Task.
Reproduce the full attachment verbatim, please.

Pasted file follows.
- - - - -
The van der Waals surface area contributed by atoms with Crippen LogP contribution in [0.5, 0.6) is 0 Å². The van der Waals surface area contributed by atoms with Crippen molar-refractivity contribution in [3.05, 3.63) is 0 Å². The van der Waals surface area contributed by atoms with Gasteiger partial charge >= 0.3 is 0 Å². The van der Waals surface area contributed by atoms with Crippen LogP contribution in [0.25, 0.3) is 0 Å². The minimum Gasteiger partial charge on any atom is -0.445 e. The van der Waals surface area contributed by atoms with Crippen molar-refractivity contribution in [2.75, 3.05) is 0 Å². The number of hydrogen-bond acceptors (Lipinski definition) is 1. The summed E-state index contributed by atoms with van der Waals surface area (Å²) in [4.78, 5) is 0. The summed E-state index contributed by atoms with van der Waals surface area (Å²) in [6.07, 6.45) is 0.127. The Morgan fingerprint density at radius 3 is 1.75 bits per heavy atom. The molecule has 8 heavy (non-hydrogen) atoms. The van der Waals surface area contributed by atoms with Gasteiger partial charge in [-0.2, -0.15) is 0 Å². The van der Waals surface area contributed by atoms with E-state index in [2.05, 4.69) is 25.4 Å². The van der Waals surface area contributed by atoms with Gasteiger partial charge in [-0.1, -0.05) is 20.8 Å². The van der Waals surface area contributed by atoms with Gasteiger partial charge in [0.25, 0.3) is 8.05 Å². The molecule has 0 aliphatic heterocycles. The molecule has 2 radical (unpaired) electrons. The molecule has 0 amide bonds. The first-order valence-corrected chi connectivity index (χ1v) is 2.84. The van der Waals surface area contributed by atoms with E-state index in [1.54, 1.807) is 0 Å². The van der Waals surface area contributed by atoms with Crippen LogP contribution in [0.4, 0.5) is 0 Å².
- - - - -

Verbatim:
The van der Waals surface area contributed by atoms with Crippen LogP contribution in [0.5, 0.6) is 0 Å². The van der Waals surface area contributed by atoms with Crippen molar-refractivity contribution in [3.05, 3.63) is 0 Å². The van der Waals surface area contributed by atoms with Gasteiger partial charge >= 0.3 is 0 Å². The van der Waals surface area contributed by atoms with Crippen LogP contribution in [0.25, 0.3) is 0 Å². The minimum Gasteiger partial charge on any atom is -0.445 e. The van der Waals surface area contributed by atoms with Crippen molar-refractivity contribution in [2.75, 3.05) is 0 Å². The number of hydrogen-bond acceptors (Lipinski definition) is 1. The summed E-state index contributed by atoms with van der Waals surface area (Å²) in [4.78, 5) is 0. The summed E-state index contributed by atoms with van der Waals surface area (Å²) in [6.07, 6.45) is 0.127. The Morgan fingerprint density at radius 3 is 1.75 bits per heavy atom. The molecule has 8 heavy (non-hydrogen) atoms. The van der Waals surface area contributed by atoms with Gasteiger partial charge in [-0.2, -0.15) is 0 Å². The van der Waals surface area contributed by atoms with E-state index in [2.05, 4.69) is 25.4 Å². The van der Waals surface area contributed by atoms with Gasteiger partial charge in [-0.1, -0.05) is 20.8 Å². The van der Waals surface area contributed by atoms with Gasteiger partial charge in [0.25, 0.3) is 8.05 Å². The molecule has 0 aliphatic heterocycles. The molecule has 2 radical (unpaired) electrons. The molecule has 0 amide bonds. The first-order valence-corrected chi connectivity index (χ1v) is 2.84. The van der Waals surface area contributed by atoms with E-state index in [1.54, 1.807) is 0 Å². The van der Waals surface area contributed by atoms with Crippen LogP contribution in [0.4, 0.5) is 0 Å².